Sometimes in government, the biggest changes are symbolized by the smallest things.
It’s not so much Bass Pro Shop in The Pyramid as much as the first mile of city bike lanes. It’s not so much Beale Street Landing as the city’s first skate park at Toby Park. It’s not so much a new Unified Development Code as a South Memphis farmer’s market.
It’s not so much the hyperbole about downtown as it is the now painted traffic signal poles on Main Street. As the venerated Charleston Mayor Joe Riley said, there are no details that are too small in a city that cares about its urban design and quality of life. Those traffic poles were just such a litmus test.
For years, while the other poles on Main Street were painted in a fresh coat of green paint, the poles at the intersections have remained untouched. Three different city agencies had responsibility for various parts of the poles, and as a result, everyone was in charge and nobody was in charge.
City of Memphis Engineering was in charge of the arms of the poles that held the signal lights. Memphis Light, Gas & Water Division was responsible for the poles themselves. City of Memphis General Services installed some of the poles so it had responsibility. So while the agencies engaged in a tug-of-war over the negligible painting costs, the poles were simply left unpainted.
That all changed in June when Memphis Mayor A C Wharton Jr. said enough is enough and ordered the poles to be painted. It was a seminal month for Wharton as he sent a message to people inside City Hall as clearly as an occupant of the mayor’s office has done in more than decade. In the space of a few days, the mayor’s public criticism of city managers sent ripples through city government and served notice that the turf battles and Lone Ranger style of management during the Herenton Administration were over.
It began when attorneys refused to release the contract with Bass Pro Shops although it had been signed in a press conference and was clearly a public record. “Apparently, the legal folks don’t get it,” Wharton opined, but when this gaffe was followed up by city engineering failing to include bike lanes in road repaving projects as the boss had promised in his campaign platform, it was too much for Wharton: “I’m more than disappointed. I’ll have to use decent language here. I’m angry about it. If I were out on the street with you, I’d use another word.”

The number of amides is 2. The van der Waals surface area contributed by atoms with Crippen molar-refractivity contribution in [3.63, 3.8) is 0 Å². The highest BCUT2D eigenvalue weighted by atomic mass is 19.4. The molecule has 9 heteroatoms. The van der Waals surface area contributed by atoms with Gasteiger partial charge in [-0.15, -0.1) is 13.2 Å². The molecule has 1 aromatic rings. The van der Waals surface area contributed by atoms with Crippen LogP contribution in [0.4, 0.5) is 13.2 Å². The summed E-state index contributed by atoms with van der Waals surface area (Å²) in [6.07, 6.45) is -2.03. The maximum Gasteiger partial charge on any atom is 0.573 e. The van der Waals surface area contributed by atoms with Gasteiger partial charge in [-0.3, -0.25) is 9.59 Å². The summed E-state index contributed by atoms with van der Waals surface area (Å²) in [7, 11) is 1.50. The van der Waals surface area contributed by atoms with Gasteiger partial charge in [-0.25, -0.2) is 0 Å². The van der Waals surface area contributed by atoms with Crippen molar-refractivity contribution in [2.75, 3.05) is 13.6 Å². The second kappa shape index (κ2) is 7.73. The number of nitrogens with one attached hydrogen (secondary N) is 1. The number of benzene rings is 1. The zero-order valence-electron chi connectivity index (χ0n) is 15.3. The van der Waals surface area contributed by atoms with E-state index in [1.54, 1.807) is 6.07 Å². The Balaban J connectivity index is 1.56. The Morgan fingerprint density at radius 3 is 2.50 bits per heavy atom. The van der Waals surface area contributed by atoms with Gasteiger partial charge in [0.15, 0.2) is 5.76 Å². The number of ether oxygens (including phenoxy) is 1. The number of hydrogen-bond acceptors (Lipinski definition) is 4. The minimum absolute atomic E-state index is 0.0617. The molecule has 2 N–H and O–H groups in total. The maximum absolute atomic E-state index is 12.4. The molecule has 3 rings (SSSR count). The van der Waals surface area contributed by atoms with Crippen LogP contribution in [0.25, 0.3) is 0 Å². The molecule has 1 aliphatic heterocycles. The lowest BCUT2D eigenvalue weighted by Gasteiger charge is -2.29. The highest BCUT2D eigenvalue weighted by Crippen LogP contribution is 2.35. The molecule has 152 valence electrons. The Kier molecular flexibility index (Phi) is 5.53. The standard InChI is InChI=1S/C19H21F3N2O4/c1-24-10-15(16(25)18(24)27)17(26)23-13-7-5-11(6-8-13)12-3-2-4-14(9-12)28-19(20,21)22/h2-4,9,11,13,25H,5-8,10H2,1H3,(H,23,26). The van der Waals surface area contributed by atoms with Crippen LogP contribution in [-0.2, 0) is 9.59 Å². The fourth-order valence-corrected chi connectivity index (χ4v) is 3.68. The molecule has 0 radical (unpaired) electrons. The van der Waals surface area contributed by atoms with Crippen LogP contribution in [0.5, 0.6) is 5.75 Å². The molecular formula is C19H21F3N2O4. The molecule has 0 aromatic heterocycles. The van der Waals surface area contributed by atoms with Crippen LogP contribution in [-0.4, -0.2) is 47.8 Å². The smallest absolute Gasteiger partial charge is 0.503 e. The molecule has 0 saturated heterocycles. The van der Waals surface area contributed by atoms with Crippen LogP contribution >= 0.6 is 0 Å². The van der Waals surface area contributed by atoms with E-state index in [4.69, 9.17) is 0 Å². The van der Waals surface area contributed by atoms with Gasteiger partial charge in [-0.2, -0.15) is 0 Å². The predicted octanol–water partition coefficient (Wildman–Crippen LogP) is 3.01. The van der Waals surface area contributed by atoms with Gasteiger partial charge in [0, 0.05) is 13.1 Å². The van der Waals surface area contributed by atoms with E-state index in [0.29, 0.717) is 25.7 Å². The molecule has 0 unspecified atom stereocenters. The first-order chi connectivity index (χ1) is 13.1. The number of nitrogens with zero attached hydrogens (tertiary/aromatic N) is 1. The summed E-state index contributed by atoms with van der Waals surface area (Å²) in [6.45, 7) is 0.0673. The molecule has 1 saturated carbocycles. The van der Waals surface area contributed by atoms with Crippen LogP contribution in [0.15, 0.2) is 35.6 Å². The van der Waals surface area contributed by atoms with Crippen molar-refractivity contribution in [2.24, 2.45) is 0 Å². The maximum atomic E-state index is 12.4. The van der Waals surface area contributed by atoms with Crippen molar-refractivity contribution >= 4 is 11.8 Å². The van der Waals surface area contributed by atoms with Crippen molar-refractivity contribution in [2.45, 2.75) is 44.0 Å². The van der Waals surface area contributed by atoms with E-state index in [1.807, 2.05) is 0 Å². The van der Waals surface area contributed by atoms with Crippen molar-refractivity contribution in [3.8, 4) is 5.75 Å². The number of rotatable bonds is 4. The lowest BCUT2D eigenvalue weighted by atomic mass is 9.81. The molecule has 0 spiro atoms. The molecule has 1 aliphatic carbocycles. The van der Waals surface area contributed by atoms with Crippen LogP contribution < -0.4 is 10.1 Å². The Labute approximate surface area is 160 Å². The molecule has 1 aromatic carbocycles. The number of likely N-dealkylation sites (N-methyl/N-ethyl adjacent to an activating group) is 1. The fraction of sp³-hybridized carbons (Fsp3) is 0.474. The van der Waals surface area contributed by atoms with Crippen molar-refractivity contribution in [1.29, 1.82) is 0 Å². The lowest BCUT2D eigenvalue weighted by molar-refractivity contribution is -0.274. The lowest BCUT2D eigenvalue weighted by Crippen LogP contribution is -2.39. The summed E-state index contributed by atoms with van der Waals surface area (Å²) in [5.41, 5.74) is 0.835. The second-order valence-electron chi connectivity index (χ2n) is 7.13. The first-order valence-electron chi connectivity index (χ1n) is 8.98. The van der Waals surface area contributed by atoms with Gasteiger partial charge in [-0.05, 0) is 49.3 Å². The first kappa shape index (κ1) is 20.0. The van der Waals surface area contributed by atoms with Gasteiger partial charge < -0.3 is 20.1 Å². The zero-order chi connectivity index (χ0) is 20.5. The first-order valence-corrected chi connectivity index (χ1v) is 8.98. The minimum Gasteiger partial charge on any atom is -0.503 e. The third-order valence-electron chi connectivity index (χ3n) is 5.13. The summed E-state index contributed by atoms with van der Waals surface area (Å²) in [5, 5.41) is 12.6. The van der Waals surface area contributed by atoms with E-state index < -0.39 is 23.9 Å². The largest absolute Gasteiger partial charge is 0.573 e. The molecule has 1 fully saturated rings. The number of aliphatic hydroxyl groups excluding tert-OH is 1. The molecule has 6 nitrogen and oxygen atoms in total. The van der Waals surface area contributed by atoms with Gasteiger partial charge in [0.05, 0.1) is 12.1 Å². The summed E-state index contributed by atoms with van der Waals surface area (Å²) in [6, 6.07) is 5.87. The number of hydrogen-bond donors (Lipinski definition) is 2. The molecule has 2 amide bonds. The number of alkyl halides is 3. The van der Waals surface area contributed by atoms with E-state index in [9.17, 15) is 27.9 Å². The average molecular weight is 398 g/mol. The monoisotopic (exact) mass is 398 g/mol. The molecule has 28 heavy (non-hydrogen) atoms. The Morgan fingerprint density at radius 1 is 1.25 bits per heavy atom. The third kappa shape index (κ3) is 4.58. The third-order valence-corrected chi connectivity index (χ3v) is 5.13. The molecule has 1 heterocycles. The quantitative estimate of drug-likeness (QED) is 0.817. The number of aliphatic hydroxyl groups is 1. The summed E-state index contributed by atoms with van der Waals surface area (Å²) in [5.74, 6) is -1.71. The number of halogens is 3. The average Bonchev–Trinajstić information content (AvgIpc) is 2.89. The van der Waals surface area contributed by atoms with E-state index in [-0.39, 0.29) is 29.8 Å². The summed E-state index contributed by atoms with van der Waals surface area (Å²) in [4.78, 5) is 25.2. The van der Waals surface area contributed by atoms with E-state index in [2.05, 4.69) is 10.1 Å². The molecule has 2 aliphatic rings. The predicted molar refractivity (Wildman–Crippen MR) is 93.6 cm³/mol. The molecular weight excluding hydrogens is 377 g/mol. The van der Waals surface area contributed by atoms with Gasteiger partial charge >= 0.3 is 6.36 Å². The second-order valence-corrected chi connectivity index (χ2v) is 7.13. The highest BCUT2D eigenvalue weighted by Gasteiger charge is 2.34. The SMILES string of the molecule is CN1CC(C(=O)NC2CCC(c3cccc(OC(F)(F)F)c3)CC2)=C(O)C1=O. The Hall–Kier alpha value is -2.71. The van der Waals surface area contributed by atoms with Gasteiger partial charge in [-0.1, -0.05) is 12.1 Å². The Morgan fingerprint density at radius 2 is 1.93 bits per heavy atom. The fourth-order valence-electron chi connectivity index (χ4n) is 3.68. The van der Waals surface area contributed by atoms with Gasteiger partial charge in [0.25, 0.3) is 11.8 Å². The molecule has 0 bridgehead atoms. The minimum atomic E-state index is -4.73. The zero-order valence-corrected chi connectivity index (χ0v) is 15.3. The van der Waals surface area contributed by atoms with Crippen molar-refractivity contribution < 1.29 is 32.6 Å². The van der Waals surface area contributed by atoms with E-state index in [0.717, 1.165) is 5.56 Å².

It’s every public manager’s worst nightmare to be criticized by the mayor in print, but coming from the normally unruffled Wharton, the comments ricocheted throughout City Hall. As one management official said: “We got the message. He may have reappointed a lot of Herenton directors and gave them a chance to prove themselves, but he made it pretty clear that we’re in a new day. This is not your grandfather’s City Hall.”
Wharton Administration insiders refer to June as the month that the new mayor “officially” took charge of city government, but he did it by doing more than calling out some members of his management team. It was also a month when he not only dominated the news cycle with announcement after announcement about major projects, making former Mayor Willie W. Herenton look more and more irrelevant as a political figure and undermining his campaign to defeat incumbent Congressman Steve Cohen.
Herenton had been derisive for years about Wharton, contending that he was too nice or too worried about his image or that he was the junior mayor. In politics, success is the best revenge, and it may be that June is eventually seen as the month that things fundamentally changed in the body politic in Memphis.
Things also were changing downtown as Wharton and Paul Morris, new executive director of Center City Commission and reportedly Wharton’s candidate for the job, called “for all hands on deck” to get Pinnacle Airlines to move into the foundering One Commerce Square. It was an encouraging sign that the rhetoric about downtown was finally being matched by actions to fight for downtown.
When Wharton’s “kitchen cabinet” of advisers picked up a favorite refrain about the need for a public relations campaign to improve Memphians’ opinions about their hometown, for the first time, it seemed that City Hall was succeeding with the best P.R. of all: it was making good things happen.